He also said he was unaware of any such plan now in place, and that he had not talked to the city or the School District about his idea.
He should have. Philadelphia currently uses public buildings to house the homeless.
"Yeah, that's been done," said Jane Malone, the city's director of the Office of the Homeless.
Philadelphia School District spokesman William C. Thompson said the district transferred an elementary school at 17th and Brown streets to the city for housing the homeless.
Malone said a former city warehouse at 39th and Spring Garden streets is being used for the same purpose.
Fattah last night confirmed he was unaware of the practice in Philadelphia.
He said, however, his plan calls for statewide action, and that there might be other public buildings in Philadelphia that could serve as shelters.
Thompson said the School District now has only four vacant buildings, all scheduled for future use. City Housing Director Edward Schwartz couldn't be reached for comment.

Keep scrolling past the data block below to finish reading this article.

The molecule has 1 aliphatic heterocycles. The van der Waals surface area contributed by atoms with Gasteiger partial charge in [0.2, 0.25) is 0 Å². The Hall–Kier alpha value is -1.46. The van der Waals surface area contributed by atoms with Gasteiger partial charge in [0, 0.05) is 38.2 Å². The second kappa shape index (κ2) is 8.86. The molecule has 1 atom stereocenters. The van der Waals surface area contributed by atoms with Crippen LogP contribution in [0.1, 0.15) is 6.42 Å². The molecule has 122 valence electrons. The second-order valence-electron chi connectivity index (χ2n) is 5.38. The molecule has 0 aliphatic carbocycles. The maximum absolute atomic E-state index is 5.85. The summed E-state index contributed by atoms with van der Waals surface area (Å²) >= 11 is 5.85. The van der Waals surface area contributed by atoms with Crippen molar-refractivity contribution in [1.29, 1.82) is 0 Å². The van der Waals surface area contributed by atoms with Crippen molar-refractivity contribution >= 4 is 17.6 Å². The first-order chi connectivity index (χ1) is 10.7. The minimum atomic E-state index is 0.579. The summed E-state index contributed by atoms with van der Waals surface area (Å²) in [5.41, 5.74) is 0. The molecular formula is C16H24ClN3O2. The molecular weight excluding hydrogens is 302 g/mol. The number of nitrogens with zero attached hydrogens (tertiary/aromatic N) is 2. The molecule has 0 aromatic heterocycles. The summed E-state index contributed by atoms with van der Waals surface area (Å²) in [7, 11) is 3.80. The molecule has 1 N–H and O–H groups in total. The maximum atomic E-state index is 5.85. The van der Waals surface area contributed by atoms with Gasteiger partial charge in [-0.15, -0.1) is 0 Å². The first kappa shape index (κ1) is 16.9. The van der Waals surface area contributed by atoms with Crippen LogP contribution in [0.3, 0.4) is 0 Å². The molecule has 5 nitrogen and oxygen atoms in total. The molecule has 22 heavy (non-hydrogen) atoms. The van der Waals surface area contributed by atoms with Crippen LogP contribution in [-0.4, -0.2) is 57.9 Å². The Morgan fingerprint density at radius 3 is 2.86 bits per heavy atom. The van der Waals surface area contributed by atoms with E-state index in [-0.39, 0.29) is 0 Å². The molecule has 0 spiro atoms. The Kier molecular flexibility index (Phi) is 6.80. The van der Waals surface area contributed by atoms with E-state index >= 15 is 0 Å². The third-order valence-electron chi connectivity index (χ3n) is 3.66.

Fattah also said Philadelphia could save money now spent on private contractors for shelter space by using more public-owned facilities. He acknowledged he did not know what the city spends for that purpose.
Malone said $15 million per year is paid to contractors for shelters. She said a total of $21 million is spent for temporary and permanent housing to combat homelessness.
Fattah said his proposal should be the subject of a public hearing and that ''if even one building in Lackawanna County can be used to house a homeless family, it will be worth it."